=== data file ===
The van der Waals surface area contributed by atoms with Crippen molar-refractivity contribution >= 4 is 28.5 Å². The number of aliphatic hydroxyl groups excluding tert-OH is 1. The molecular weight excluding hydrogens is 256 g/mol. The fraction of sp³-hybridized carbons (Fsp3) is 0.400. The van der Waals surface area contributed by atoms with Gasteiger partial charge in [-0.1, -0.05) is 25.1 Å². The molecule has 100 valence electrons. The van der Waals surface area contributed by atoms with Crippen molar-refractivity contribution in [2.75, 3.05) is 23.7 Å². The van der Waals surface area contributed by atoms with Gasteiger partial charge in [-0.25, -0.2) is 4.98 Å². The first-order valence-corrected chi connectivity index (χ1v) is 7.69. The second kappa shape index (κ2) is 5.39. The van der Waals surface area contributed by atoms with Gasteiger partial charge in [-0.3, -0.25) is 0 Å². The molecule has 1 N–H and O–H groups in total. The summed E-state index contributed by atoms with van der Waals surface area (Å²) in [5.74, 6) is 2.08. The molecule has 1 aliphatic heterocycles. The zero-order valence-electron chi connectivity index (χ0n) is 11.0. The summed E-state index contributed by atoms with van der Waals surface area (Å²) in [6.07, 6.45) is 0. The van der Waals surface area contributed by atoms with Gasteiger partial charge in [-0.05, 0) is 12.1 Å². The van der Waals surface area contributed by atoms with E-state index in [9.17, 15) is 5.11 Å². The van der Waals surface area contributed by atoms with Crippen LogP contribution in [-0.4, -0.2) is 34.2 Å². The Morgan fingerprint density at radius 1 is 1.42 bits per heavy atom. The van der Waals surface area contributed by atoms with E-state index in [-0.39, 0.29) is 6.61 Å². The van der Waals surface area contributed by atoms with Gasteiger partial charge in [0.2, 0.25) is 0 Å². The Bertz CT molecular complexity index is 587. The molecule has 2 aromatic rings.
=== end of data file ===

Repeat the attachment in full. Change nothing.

The van der Waals surface area contributed by atoms with Crippen molar-refractivity contribution >= 4 is 28.5 Å². The number of aliphatic hydroxyl groups excluding tert-OH is 1. The molecular weight excluding hydrogens is 256 g/mol. The fraction of sp³-hybridized carbons (Fsp3) is 0.400. The van der Waals surface area contributed by atoms with Gasteiger partial charge in [-0.1, -0.05) is 25.1 Å². The molecule has 100 valence electrons. The van der Waals surface area contributed by atoms with Crippen molar-refractivity contribution in [2.75, 3.05) is 23.7 Å². The van der Waals surface area contributed by atoms with Gasteiger partial charge in [-0.25, -0.2) is 4.98 Å². The first-order valence-corrected chi connectivity index (χ1v) is 7.69. The second kappa shape index (κ2) is 5.39. The van der Waals surface area contributed by atoms with Gasteiger partial charge in [-0.3, -0.25) is 0 Å². The molecule has 1 N–H and O–H groups in total. The summed E-state index contributed by atoms with van der Waals surface area (Å²) in [5.74, 6) is 2.08. The molecule has 1 aliphatic heterocycles. The zero-order valence-electron chi connectivity index (χ0n) is 11.0. The summed E-state index contributed by atoms with van der Waals surface area (Å²) in [6.07, 6.45) is 0. The van der Waals surface area contributed by atoms with Gasteiger partial charge in [-0.05, 0) is 12.1 Å². The van der Waals surface area contributed by atoms with E-state index in [9.17, 15) is 5.11 Å². The van der Waals surface area contributed by atoms with Crippen LogP contribution in [-0.4, -0.2) is 34.2 Å². The Morgan fingerprint density at radius 1 is 1.42 bits per heavy atom. The van der Waals surface area contributed by atoms with E-state index in [-0.39, 0.29) is 6.61 Å². The van der Waals surface area contributed by atoms with Gasteiger partial charge in [0.2, 0.25) is 0 Å². The Bertz CT molecular complexity index is 587. The molecule has 2 aromatic rings.